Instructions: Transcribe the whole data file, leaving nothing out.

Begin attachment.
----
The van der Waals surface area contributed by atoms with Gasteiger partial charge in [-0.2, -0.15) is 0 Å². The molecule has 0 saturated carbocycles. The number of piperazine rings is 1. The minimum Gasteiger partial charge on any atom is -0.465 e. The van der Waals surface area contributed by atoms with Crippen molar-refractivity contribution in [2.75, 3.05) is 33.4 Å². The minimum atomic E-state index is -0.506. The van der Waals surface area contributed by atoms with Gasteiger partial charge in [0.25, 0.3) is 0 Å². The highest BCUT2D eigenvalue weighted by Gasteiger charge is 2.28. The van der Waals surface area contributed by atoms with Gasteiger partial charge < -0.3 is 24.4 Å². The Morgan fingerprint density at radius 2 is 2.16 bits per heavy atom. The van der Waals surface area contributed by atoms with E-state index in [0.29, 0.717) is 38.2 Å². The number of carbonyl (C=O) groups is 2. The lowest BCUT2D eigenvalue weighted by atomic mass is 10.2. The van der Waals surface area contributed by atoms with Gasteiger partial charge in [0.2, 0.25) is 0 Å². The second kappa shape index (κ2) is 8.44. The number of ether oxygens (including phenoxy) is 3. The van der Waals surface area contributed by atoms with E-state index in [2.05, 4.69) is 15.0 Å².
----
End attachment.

The van der Waals surface area contributed by atoms with Gasteiger partial charge in [-0.2, -0.15) is 0 Å². The molecule has 0 saturated carbocycles. The number of piperazine rings is 1. The minimum Gasteiger partial charge on any atom is -0.465 e. The van der Waals surface area contributed by atoms with Crippen molar-refractivity contribution in [2.75, 3.05) is 33.4 Å². The minimum atomic E-state index is -0.506. The van der Waals surface area contributed by atoms with Gasteiger partial charge in [0.25, 0.3) is 0 Å². The highest BCUT2D eigenvalue weighted by Gasteiger charge is 2.28. The van der Waals surface area contributed by atoms with Gasteiger partial charge < -0.3 is 24.4 Å². The Morgan fingerprint density at radius 2 is 2.16 bits per heavy atom. The van der Waals surface area contributed by atoms with E-state index in [0.29, 0.717) is 38.2 Å². The number of carbonyl (C=O) groups is 2. The lowest BCUT2D eigenvalue weighted by atomic mass is 10.2. The van der Waals surface area contributed by atoms with Gasteiger partial charge in [0.2, 0.25) is 0 Å². The second kappa shape index (κ2) is 8.44. The number of ether oxygens (including phenoxy) is 3. The van der Waals surface area contributed by atoms with E-state index in [2.05, 4.69) is 15.0 Å².